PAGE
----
Mount Rainier is an episodically active composite volcano, also called a stratovolcano. Volcanic activity began between one half and one million years ago and last erupted as recently as the 1890s. Over the past half million years, Mount Rainier has erupted again and again, alternating between quiet lava-producing eruptions and explosive debris-producing eruptions. The eruptions built up layer after layer of lava and loose rubble, eventually forming the tall cone that characterizes composite volcanoes. At one time, lava flows on opposite sides of the mountain probably projected more than 1,000 feet (305 meters) above the present summit at Columbia Crest which rises 14,410 feet (4392 meters) above sea level on the rim of the recent lava cone. The upper portion of the volcano's cone was likely removed by explosions and landslides. Mount Rainier's extensive glacier system then carved the volcano's cone into its current craggy form.
Mount Rainier also sits on a subduction zone where colliding continental and oceanic plates cause regular seismic and geothermal activity. A subduction zone is an area where one continental plate is being forced underneath another into the earth's mantel. Mount Rainier experiences about 20 small earthquakes a year, making it the second most seismically active volcano in the northern Cascade Range after Mount St. Helens. Learn more about Mount Rainier's seismicity.
Hazards of Mount Rainier
The potential hazards posed by Mount Rainier led to its inclusion as one of the sixteen volcanoes worldwide to be designated Decade Volcanoes. The Decade Volcano initiative is part of a United Nations program aimed at better utilizing science and emergency management to reduce the severity of natural disasters. Mount Rainier was chosen to be studied because it is representative of one or more volcanic hazards: it is geologically active as evidenced by surface manifestation of heat (geothermal activity), it has had recent volcanic events (last eruption was about 150 years ago), and it is likely to erupt again, based on past history; its location poses significant hazards to a heavily populated area; it is a well known volcano (a number of research publications have been written on it); it is politically and physically accessible for study; and its volcanic geology is well exposed.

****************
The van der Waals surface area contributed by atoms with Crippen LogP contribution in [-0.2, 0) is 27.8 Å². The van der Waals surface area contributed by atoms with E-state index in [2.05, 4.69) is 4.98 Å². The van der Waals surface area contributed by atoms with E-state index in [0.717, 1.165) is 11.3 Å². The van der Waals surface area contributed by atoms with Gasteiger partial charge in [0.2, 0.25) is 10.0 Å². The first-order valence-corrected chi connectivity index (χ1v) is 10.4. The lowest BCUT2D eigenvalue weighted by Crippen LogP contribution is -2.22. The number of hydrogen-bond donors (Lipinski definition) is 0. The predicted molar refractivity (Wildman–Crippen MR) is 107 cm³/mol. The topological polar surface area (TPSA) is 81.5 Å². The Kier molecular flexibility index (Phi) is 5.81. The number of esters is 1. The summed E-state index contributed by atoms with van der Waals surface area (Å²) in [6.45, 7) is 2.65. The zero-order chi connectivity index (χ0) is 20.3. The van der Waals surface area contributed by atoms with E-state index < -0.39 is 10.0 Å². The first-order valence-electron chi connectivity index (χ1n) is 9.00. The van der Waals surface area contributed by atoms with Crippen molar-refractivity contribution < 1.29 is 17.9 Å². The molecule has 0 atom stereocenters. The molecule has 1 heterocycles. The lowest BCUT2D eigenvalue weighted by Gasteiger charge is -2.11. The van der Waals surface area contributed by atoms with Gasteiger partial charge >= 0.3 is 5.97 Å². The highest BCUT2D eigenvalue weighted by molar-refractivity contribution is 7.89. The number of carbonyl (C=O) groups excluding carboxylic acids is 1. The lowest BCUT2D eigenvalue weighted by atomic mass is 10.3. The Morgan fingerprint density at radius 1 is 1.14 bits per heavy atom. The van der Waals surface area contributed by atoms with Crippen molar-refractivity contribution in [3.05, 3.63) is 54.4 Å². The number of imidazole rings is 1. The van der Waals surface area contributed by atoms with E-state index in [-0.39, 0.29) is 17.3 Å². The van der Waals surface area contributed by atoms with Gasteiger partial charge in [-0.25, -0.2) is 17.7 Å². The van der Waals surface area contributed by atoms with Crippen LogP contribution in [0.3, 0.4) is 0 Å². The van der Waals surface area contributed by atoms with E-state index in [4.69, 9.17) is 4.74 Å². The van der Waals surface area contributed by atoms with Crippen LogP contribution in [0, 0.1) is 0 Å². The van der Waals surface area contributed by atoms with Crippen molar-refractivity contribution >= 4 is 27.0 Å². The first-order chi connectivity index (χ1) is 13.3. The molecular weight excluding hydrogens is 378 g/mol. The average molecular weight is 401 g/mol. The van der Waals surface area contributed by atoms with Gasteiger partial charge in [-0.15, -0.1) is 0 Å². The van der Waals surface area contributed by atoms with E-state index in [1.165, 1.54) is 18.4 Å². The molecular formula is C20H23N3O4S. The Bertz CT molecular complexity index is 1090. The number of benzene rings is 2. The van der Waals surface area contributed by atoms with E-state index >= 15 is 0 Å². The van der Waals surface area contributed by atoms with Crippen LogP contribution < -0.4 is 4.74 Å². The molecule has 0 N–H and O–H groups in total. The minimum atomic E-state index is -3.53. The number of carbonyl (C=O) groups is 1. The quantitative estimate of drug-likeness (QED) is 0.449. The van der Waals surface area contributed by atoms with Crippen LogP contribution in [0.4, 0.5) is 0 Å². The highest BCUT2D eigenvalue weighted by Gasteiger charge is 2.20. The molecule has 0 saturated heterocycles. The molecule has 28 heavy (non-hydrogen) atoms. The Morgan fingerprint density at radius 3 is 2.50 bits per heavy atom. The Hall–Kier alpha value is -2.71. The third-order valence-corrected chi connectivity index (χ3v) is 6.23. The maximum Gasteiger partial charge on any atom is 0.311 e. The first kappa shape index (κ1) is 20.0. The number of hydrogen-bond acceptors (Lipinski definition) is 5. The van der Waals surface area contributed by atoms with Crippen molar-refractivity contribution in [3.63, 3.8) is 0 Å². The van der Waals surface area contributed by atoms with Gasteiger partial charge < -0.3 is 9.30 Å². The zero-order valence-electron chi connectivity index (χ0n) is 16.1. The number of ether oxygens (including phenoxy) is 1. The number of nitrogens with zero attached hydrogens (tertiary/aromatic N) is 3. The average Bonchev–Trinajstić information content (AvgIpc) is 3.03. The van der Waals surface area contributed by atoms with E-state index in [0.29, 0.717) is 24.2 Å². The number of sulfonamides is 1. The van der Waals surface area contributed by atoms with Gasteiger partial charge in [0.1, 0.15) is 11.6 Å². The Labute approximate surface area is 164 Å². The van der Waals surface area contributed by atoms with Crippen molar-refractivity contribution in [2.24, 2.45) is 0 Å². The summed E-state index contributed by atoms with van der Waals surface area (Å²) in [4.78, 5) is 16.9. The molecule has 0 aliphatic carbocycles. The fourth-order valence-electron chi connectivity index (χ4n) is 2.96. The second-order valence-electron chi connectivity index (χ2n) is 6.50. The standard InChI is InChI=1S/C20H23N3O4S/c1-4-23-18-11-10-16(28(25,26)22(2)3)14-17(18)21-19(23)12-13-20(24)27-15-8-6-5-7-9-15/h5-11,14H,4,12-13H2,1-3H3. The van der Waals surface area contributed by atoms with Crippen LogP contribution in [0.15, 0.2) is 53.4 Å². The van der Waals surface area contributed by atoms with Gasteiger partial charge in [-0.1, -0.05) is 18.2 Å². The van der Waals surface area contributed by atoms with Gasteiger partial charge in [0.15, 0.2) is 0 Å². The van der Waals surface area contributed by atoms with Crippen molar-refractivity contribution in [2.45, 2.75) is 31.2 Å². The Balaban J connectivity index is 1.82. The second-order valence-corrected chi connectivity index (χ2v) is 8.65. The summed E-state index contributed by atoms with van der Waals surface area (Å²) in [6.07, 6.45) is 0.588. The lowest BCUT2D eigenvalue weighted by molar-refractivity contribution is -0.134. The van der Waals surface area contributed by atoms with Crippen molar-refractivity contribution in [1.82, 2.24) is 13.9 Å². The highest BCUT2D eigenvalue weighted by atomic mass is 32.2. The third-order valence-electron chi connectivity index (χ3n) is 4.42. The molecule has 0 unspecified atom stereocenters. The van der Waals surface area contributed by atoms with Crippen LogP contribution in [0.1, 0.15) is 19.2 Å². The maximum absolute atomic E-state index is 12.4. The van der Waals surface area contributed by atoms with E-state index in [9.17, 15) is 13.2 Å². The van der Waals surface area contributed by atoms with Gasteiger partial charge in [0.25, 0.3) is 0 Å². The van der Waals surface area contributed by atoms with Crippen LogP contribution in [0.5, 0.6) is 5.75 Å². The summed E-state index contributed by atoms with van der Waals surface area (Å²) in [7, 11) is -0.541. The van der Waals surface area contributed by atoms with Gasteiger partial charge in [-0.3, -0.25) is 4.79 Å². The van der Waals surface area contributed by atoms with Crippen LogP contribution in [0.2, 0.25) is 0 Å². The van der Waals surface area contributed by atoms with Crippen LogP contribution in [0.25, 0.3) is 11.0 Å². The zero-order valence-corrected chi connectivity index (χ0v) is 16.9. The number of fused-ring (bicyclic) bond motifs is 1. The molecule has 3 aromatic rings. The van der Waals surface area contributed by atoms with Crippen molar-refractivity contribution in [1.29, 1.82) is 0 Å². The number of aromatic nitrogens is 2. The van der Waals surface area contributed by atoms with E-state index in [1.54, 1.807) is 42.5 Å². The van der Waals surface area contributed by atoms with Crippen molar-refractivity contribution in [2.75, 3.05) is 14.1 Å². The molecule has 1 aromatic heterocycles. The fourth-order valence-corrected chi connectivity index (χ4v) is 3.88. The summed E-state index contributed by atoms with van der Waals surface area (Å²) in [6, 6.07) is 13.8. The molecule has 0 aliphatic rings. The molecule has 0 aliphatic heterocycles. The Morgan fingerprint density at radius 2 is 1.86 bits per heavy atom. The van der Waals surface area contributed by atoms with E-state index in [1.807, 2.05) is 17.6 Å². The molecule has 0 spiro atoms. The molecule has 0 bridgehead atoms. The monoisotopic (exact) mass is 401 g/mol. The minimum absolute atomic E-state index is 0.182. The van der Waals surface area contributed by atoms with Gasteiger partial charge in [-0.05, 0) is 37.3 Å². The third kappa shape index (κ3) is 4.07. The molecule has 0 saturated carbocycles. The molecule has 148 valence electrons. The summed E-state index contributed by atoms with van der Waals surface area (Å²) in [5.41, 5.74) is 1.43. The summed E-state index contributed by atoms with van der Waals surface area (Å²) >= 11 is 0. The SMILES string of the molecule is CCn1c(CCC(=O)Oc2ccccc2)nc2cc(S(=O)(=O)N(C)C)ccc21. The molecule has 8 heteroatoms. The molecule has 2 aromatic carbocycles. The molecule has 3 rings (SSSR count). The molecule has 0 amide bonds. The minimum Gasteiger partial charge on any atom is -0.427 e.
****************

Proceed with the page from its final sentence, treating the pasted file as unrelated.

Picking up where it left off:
In 1992 National Park Service staff participated with other agencies and individuals to develop a science plan through the National Academy of Sciences, for organizing the needed research to evaluate the hazards and risks associated with Mount Rainier and for developing communication efforts of the risks for appropriate planning activities. The science plan was published in Mount Rainier Active Cascade Volcano and is available in the park library. Several studies related to geologic hazards are being conducted by the USGS, other federal and state agencies, and academic institutions.
Additional Mount Rainier Volcano Information:
Did You Know?
About 5,600 years ago the summit and northeast face of Mount Rainier fell away in a massive landslide accompanied by volcanic explosions. The Osceola Mudflow, a towering wall of mud and rock, thundered down the White River Valley where it deposited 600' of debris eventually reaching the Puget Sound.